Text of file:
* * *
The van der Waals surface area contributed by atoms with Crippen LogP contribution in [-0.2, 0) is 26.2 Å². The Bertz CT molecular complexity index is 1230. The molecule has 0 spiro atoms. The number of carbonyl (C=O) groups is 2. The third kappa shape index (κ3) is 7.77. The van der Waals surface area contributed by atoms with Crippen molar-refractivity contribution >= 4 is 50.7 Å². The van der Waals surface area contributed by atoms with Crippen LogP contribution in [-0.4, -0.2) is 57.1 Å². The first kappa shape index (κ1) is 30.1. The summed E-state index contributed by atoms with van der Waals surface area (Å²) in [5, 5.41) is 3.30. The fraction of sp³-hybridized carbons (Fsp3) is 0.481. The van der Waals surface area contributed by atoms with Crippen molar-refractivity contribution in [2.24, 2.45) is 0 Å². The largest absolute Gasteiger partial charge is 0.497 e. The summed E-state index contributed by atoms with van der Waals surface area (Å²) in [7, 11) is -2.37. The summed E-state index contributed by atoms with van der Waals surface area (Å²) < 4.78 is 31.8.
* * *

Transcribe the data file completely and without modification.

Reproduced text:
The van der Waals surface area contributed by atoms with Crippen LogP contribution in [-0.2, 0) is 26.2 Å². The Bertz CT molecular complexity index is 1230. The molecule has 0 spiro atoms. The number of carbonyl (C=O) groups is 2. The third kappa shape index (κ3) is 7.77. The van der Waals surface area contributed by atoms with Crippen molar-refractivity contribution >= 4 is 50.7 Å². The van der Waals surface area contributed by atoms with Crippen LogP contribution in [-0.4, -0.2) is 57.1 Å². The first kappa shape index (κ1) is 30.1. The summed E-state index contributed by atoms with van der Waals surface area (Å²) in [5, 5.41) is 3.30. The fraction of sp³-hybridized carbons (Fsp3) is 0.481. The van der Waals surface area contributed by atoms with Crippen molar-refractivity contribution in [2.24, 2.45) is 0 Å². The largest absolute Gasteiger partial charge is 0.497 e. The summed E-state index contributed by atoms with van der Waals surface area (Å²) in [7, 11) is -2.37. The summed E-state index contributed by atoms with van der Waals surface area (Å²) < 4.78 is 31.8.